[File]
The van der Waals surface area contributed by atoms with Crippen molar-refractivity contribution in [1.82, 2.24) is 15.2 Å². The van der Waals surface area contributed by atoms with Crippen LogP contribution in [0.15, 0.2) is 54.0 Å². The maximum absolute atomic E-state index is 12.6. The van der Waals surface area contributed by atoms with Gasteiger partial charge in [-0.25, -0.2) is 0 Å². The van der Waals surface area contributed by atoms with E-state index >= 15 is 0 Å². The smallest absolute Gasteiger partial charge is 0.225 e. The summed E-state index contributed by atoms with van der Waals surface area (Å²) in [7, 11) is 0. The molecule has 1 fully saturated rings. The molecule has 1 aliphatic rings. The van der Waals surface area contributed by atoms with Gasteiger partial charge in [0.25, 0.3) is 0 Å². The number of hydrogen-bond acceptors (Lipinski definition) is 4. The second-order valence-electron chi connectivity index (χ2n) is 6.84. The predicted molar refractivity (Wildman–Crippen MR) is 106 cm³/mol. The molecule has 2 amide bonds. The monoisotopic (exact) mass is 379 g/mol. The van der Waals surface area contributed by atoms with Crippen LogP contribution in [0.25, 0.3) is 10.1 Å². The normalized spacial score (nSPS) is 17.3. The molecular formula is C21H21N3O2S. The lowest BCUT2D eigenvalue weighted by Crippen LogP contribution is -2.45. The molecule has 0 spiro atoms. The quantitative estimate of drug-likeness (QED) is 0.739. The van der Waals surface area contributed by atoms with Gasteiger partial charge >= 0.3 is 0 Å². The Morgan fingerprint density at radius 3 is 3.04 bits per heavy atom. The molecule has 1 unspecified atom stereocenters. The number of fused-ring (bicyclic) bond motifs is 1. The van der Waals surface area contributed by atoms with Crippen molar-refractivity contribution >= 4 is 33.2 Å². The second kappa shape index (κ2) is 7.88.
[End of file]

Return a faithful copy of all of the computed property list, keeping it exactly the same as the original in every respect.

The van der Waals surface area contributed by atoms with Crippen molar-refractivity contribution in [1.82, 2.24) is 15.2 Å². The van der Waals surface area contributed by atoms with Crippen LogP contribution in [0.15, 0.2) is 54.0 Å². The maximum absolute atomic E-state index is 12.6. The van der Waals surface area contributed by atoms with Gasteiger partial charge in [-0.25, -0.2) is 0 Å². The van der Waals surface area contributed by atoms with E-state index >= 15 is 0 Å². The smallest absolute Gasteiger partial charge is 0.225 e. The summed E-state index contributed by atoms with van der Waals surface area (Å²) in [7, 11) is 0. The molecule has 1 fully saturated rings. The molecule has 1 aliphatic rings. The van der Waals surface area contributed by atoms with Gasteiger partial charge in [0.25, 0.3) is 0 Å². The number of hydrogen-bond acceptors (Lipinski definition) is 4. The second-order valence-electron chi connectivity index (χ2n) is 6.84. The predicted molar refractivity (Wildman–Crippen MR) is 106 cm³/mol. The molecule has 2 amide bonds. The monoisotopic (exact) mass is 379 g/mol. The van der Waals surface area contributed by atoms with Crippen LogP contribution in [0.25, 0.3) is 10.1 Å². The normalized spacial score (nSPS) is 17.3. The molecular formula is C21H21N3O2S. The lowest BCUT2D eigenvalue weighted by Crippen LogP contribution is -2.45. The molecule has 0 spiro atoms. The quantitative estimate of drug-likeness (QED) is 0.739. The van der Waals surface area contributed by atoms with Gasteiger partial charge >= 0.3 is 0 Å². The Morgan fingerprint density at radius 3 is 3.04 bits per heavy atom. The molecule has 1 unspecified atom stereocenters. The number of fused-ring (bicyclic) bond motifs is 1. The van der Waals surface area contributed by atoms with Crippen molar-refractivity contribution >= 4 is 33.2 Å². The second kappa shape index (κ2) is 7.88.